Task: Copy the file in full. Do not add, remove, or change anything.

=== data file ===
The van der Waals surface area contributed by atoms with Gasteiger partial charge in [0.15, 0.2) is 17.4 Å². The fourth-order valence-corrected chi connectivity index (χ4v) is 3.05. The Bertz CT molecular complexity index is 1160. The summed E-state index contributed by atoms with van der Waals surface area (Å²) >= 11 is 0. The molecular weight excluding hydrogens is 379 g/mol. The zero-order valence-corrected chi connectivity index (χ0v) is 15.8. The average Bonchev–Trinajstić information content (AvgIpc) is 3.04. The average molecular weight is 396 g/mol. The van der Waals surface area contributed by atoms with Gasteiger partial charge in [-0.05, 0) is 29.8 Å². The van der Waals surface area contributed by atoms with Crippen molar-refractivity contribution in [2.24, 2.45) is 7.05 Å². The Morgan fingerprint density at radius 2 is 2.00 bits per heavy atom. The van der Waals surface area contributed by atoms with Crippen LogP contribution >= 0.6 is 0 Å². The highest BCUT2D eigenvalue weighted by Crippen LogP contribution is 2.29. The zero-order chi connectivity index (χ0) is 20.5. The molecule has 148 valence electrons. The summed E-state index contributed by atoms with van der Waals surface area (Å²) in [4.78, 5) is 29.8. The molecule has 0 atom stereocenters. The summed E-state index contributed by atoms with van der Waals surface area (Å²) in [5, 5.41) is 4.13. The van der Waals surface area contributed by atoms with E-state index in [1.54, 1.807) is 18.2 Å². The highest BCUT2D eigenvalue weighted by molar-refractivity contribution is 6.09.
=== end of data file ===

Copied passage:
The van der Waals surface area contributed by atoms with Gasteiger partial charge in [0.15, 0.2) is 17.4 Å². The fourth-order valence-corrected chi connectivity index (χ4v) is 3.05. The Bertz CT molecular complexity index is 1160. The summed E-state index contributed by atoms with van der Waals surface area (Å²) >= 11 is 0. The molecular weight excluding hydrogens is 379 g/mol. The zero-order valence-corrected chi connectivity index (χ0v) is 15.8. The average Bonchev–Trinajstić information content (AvgIpc) is 3.04. The average molecular weight is 396 g/mol. The van der Waals surface area contributed by atoms with Gasteiger partial charge in [-0.05, 0) is 29.8 Å². The van der Waals surface area contributed by atoms with Crippen molar-refractivity contribution in [2.24, 2.45) is 7.05 Å². The Morgan fingerprint density at radius 2 is 2.00 bits per heavy atom. The van der Waals surface area contributed by atoms with Crippen LogP contribution >= 0.6 is 0 Å². The highest BCUT2D eigenvalue weighted by Crippen LogP contribution is 2.29. The zero-order chi connectivity index (χ0) is 20.5. The molecule has 148 valence electrons. The summed E-state index contributed by atoms with van der Waals surface area (Å²) in [4.78, 5) is 29.8. The molecule has 0 atom stereocenters. The summed E-state index contributed by atoms with van der Waals surface area (Å²) in [5, 5.41) is 4.13. The van der Waals surface area contributed by atoms with E-state index in [1.54, 1.807) is 18.2 Å². The highest BCUT2D eigenvalue weighted by molar-refractivity contribution is 6.09.